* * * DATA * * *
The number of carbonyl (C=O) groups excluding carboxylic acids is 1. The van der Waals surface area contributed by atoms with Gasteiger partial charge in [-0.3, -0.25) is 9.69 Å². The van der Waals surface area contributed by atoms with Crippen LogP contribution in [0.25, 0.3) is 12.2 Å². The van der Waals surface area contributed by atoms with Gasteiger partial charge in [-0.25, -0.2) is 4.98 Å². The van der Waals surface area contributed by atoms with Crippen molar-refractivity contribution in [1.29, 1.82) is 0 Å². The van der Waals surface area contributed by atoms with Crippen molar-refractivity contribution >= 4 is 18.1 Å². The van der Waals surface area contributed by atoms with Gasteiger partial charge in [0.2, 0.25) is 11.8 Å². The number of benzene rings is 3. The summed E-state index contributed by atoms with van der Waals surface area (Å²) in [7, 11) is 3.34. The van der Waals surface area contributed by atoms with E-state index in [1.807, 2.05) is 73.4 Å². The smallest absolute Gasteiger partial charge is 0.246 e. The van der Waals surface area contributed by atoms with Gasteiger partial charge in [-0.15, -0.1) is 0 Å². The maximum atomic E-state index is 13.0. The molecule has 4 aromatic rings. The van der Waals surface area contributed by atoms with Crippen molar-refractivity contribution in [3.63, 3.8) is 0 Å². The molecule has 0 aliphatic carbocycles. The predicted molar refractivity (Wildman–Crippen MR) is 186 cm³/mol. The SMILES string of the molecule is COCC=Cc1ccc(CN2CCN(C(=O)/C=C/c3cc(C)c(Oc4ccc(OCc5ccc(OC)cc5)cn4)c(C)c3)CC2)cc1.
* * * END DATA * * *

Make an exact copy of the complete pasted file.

The number of carbonyl (C=O) groups excluding carboxylic acids is 1. The van der Waals surface area contributed by atoms with Gasteiger partial charge in [-0.3, -0.25) is 9.69 Å². The van der Waals surface area contributed by atoms with Crippen LogP contribution in [0.25, 0.3) is 12.2 Å². The van der Waals surface area contributed by atoms with Gasteiger partial charge in [-0.25, -0.2) is 4.98 Å². The van der Waals surface area contributed by atoms with Crippen molar-refractivity contribution in [1.29, 1.82) is 0 Å². The van der Waals surface area contributed by atoms with Crippen molar-refractivity contribution >= 4 is 18.1 Å². The van der Waals surface area contributed by atoms with Gasteiger partial charge in [0.2, 0.25) is 11.8 Å². The number of benzene rings is 3. The summed E-state index contributed by atoms with van der Waals surface area (Å²) in [7, 11) is 3.34. The van der Waals surface area contributed by atoms with E-state index in [1.807, 2.05) is 73.4 Å². The smallest absolute Gasteiger partial charge is 0.246 e. The van der Waals surface area contributed by atoms with Gasteiger partial charge in [-0.15, -0.1) is 0 Å². The maximum atomic E-state index is 13.0. The molecule has 4 aromatic rings. The van der Waals surface area contributed by atoms with Crippen molar-refractivity contribution in [3.63, 3.8) is 0 Å². The molecule has 0 aliphatic carbocycles. The predicted molar refractivity (Wildman–Crippen MR) is 186 cm³/mol. The SMILES string of the molecule is COCC=Cc1ccc(CN2CCN(C(=O)/C=C/c3cc(C)c(Oc4ccc(OCc5ccc(OC)cc5)cn4)c(C)c3)CC2)cc1.